Review – Friend Request

Poster for 2016 social media horror film Friend Request

Genre: Horror
Certificate: 15
UK Release Date: 20th April 2016
Runtime: 92 minutes
Director: Simon Verhoeven
Writer: Simon Verhoeven, Matthew Ballen, Philip Koch
Starring: Alycia Debnam-Carey, Liesl Ahlers, William Moseley, Brit Morgan, Connor Paolo, Brooke Markham, Sean Marquette
Synopsis: A popular college student finds herself being terrorised through Facebook when a girl in her class commits suicide and promptly starts haunting those who made her feel like an outsider.

 

 

Social media horror became a bona fide subgenre last year with the surprisingly terrific Unfriended. That movie’s successor is the delightfully trashy Friend Request, helmed by German filmmaker Simon Verhoeven. It’s a surprisingly entertaining film that takes the inherently unusual premise of haunting through the internet and gives it a sprinkling of social commentary about a generation that lives its entire life through the prism of a friends list.

Laura (Alycia Debnam-Carey) is about as popular as a college student could possibly get, with a heaving friends list and a hunky surfer boyfriend (William Moseley). She takes pity on the lonely Marina (Liesl Ahlers), but rejects her when she becomes something of a stalker. Laura is guilt-ridden when Marina commits suicide and soon finds herself being attacked through the internet by forces from beyond the grave. She enlists the help of BFF Olivia (Brit Morgan) and tech-savvy Kobe (Connor Paolo) to drive the evil presence of their deceased peer out of their lives.

Unfriended succeeded largely on the smart, innovative concept of setting its action entirely within the confines of a computer screen. Verhoeven does not hang Friend Request on a similar gimmick and the narrative unfolds in a far more conventional fashion, with various members of Laura’s friend group targeted for gruesome death when they receive a telltale friendship invitation from Marina. It’s a simple storytelling device, but one that allows for some genuinely creepy sequences that provide something of an unusual take on the usual jump scares favoured by formulaic horror movies.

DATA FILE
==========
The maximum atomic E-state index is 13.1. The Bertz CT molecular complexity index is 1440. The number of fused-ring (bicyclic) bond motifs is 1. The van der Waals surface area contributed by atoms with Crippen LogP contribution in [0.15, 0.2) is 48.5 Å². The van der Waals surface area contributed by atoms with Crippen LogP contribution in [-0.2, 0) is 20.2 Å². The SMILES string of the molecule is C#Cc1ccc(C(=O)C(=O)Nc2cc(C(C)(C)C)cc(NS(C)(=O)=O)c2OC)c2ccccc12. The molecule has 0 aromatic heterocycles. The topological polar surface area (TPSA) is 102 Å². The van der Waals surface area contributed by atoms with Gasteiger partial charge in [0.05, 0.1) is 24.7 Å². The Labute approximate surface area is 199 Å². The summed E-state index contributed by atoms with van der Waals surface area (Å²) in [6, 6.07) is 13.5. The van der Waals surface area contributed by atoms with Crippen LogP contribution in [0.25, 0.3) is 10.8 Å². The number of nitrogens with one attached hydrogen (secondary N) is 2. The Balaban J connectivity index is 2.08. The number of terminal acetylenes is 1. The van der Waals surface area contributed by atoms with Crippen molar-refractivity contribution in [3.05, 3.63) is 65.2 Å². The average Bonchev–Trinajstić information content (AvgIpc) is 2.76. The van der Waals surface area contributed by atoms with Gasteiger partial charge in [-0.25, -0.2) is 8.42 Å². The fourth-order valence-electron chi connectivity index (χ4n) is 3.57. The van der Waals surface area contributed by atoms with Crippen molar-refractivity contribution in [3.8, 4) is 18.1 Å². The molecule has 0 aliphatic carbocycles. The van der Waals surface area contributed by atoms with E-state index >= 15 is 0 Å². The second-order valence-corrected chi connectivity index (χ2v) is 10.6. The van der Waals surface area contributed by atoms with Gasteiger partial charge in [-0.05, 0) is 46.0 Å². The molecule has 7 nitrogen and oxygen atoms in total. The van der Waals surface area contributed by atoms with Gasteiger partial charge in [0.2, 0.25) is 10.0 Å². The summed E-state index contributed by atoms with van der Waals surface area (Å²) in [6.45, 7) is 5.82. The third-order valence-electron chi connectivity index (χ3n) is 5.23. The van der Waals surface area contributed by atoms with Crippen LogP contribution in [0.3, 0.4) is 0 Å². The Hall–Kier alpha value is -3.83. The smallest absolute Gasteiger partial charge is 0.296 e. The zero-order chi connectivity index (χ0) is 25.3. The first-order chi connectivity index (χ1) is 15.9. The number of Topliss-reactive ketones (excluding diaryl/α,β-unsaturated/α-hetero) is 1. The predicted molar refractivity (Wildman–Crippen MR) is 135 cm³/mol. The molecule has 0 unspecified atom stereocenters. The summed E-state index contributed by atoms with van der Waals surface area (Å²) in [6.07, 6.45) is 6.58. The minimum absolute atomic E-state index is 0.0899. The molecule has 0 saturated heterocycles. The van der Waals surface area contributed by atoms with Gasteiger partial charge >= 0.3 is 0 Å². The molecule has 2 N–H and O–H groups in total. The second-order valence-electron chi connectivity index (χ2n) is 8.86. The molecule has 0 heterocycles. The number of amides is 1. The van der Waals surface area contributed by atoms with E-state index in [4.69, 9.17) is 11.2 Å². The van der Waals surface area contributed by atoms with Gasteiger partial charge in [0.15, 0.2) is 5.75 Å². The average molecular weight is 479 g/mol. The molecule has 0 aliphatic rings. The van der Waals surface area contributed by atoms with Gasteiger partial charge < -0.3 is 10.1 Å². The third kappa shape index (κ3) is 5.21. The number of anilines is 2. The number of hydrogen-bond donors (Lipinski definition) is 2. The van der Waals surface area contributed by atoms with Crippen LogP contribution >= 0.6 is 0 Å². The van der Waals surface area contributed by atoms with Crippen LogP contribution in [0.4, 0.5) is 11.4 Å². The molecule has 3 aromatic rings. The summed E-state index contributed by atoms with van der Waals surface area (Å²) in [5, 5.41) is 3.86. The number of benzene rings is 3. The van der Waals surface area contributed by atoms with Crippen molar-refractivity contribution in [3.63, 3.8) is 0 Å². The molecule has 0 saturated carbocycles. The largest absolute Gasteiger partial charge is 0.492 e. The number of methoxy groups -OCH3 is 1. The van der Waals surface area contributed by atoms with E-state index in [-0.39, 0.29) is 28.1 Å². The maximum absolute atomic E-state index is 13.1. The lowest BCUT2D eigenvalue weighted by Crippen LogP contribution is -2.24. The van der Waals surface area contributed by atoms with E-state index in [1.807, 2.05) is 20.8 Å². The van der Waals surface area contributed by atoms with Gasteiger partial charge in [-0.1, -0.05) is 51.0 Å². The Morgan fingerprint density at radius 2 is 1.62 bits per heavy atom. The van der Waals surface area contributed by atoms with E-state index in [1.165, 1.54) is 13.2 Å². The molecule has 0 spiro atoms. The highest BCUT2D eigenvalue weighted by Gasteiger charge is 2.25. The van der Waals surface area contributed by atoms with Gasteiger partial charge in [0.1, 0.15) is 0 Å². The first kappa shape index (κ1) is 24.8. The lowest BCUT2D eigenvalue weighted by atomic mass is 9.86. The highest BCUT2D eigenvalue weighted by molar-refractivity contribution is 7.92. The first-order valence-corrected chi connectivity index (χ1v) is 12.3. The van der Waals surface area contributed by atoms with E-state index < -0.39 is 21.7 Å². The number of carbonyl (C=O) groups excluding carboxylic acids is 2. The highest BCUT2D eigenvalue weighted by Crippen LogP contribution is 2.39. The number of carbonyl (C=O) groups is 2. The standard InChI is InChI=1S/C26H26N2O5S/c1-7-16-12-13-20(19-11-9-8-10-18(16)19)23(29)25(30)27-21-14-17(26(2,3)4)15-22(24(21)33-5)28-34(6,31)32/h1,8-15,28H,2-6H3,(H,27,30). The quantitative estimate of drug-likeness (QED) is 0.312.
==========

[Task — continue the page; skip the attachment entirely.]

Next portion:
It’s fair to say that the script to Friend Request leaves a lot to be desired. Liesl Ahlers villain is hopelessly underwritten and too often falls into a deeply conventional cliché role. The film makes some attempts to critique the constructed nature of modern popularity with its over-cranked central character, who is positioned as a pure caricature of what is perceived as popular in the web-native world. Unfortunately, the dialogue never matches up to that glimmer of intelligence. As much as lines like “unfriend that dead bitch” have a certain B-movie appeal, it makes it tough to take the movie’s darker edges seriously.

Alycia Debnam-Carey, best known for her role in Fear the Walking Dead, does a very solid job in the central role and manages to rise above the caricature she is in the script. Debnam-Carey is innately likeable, but also manages to embody the touch of falsehood that marks her out as someone more concerned with their social media persona than who they really are. Credit must also go to Ahlers for managing to find a genuinely unsettling edge to Marina, who is a cardboard cutout of a character on the face of it.

Friend Request never quite captures the same intrigue that made Unfriended such a success, but it does prove that there is something about social media that horror cinema can learn to tap into. It even manages to pack a genuinely bleak twist in the tale that is a stark contrast to the awful final jolt provided by Unfriended, which almost scuppered the entire movie. At its best, Friend Request is a compelling tale with some genuine scares, but it is hamstrung by clunky dialogue and formulaic characters.

 

Pop or Poop?

Rating: Pop!

It is easy to be cynical about horror movies based around the internet and social media. Friend Request, however, is a film that remembers to be scary and also has some socially conscious ideas to its story, even if the scripting leaves more than a little to be desired.

Verhoeven, in his English language debut, proves himself to be a director with a good eye for a scare and a satisfying grasp of the dark side of the web. The performances, too, are able to elevate the material to leave a genuine chill behind every click of the like button.

 

Do you agree with my review? Let me know in the comments section.

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